Background & Objectives: In sepsis, enhanced fibrin formation, impaired fibrin degradation, and intravascular fibrin deposition lead to a prothrombotic state. The current study aimed at measuring various coagulation parameters to predict an early marker for disseminated intravascular coagulation (DIC).
Methods: The current prospective study was conducted from January 2012 to April 2013 on 50 children aged 1-10 years with clinically suspected sepsis referred to the Department of Pediatrics of a tertiary care center in New Delhi, India. Patients were evaluated in accordance with criteria for acute infection (i e, symptoms less than seven days) confirmed in all patients in the laboratory. Patients receiving antibiotics 24-48 hours preceding the admission were excluded from study. Prothrombin time, activated partial thromboplastin time, plasma fibrinogen, and D-dimer were measured at the time of admission in 50 patients and 50 controls.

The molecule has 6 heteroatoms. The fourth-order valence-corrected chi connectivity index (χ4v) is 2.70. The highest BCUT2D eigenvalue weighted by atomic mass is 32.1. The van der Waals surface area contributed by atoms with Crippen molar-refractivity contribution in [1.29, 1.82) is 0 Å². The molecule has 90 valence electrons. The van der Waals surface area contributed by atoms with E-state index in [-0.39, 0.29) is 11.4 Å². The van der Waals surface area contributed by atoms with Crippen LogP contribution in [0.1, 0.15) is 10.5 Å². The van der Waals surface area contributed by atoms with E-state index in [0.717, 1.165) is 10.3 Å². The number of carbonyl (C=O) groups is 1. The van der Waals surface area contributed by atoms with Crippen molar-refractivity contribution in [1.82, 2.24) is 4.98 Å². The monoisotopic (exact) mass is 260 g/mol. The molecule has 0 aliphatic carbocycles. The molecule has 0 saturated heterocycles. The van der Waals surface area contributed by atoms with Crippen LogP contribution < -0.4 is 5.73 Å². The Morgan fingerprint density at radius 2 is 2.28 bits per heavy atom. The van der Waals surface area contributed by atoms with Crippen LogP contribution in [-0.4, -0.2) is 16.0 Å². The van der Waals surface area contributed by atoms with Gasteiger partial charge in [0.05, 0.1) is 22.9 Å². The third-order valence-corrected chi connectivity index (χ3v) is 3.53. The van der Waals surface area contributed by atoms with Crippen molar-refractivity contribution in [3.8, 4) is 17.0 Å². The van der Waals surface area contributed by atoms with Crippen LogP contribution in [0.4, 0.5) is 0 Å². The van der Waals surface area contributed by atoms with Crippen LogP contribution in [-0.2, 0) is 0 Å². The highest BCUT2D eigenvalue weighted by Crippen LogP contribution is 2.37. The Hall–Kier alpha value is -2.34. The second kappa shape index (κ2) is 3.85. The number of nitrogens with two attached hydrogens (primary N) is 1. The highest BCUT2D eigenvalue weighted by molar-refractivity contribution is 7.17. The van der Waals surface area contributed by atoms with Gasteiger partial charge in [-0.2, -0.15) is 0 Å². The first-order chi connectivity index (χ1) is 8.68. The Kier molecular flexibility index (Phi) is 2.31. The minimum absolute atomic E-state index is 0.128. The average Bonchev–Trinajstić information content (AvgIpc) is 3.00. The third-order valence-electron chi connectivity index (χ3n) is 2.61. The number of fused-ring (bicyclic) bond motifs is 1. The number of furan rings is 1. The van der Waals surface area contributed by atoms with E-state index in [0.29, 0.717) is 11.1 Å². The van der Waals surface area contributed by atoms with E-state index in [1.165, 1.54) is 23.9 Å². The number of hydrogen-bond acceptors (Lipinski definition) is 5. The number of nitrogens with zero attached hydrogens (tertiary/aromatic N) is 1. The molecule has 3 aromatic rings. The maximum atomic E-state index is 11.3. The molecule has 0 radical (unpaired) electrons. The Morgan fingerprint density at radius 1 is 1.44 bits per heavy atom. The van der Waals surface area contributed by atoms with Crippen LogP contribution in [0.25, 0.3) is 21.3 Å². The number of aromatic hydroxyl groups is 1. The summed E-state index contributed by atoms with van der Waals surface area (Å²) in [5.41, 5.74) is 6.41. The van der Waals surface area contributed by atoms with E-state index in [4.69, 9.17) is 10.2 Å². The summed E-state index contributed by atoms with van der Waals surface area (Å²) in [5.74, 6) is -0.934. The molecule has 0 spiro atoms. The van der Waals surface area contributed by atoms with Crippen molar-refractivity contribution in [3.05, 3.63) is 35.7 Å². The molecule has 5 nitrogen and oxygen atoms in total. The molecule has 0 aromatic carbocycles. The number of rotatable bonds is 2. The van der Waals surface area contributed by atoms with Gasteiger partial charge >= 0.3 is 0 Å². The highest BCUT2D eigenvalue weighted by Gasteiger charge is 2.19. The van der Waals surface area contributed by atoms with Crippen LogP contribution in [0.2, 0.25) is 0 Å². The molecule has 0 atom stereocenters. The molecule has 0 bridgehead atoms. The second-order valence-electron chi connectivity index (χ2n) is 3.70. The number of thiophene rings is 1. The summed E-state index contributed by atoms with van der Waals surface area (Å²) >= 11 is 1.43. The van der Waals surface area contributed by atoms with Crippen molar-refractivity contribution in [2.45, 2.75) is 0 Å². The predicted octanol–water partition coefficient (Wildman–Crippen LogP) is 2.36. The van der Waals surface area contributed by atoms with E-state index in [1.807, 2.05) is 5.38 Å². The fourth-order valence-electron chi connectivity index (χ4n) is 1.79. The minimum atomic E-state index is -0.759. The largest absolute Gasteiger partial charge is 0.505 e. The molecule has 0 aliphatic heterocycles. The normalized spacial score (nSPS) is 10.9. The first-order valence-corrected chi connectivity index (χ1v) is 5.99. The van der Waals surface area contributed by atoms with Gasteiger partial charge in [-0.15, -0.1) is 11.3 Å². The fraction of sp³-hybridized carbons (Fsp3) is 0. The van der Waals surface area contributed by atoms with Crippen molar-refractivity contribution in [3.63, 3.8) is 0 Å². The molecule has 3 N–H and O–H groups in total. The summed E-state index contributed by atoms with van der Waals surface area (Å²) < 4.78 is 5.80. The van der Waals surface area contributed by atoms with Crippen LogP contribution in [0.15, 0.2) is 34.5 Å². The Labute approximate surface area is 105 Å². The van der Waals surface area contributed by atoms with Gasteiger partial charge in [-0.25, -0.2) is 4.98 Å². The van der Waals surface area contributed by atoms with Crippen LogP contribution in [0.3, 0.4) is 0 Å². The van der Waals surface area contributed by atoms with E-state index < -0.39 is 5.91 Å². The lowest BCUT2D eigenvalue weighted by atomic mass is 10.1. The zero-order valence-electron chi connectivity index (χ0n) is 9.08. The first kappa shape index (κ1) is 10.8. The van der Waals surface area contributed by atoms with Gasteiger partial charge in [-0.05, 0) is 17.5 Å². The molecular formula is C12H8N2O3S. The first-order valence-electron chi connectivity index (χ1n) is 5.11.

Results: D-dimer was positive in 36 (72%) patients and negative in all controls. The difference was statistically significant (P <0.01). Plasma fibrinogen was significantly (P <0.01) higher in patients compared with the controls. It was decreased in 6% and increased in 8% of the patients, and normal in all controls. PT and APTT were significantly (P <0.01) higher in patients compared with the controls.
Conclusion: Though none of the current study patients developed overt disseminated intravascular coagulation, the high positivity for D-dimer suggested that it should be measured in children with sepsis for early identification of DIC. This can aid better management as additional coagulation based therapy such as recombinant anti-thrombin and thrombomodulin may help to improve prognosis.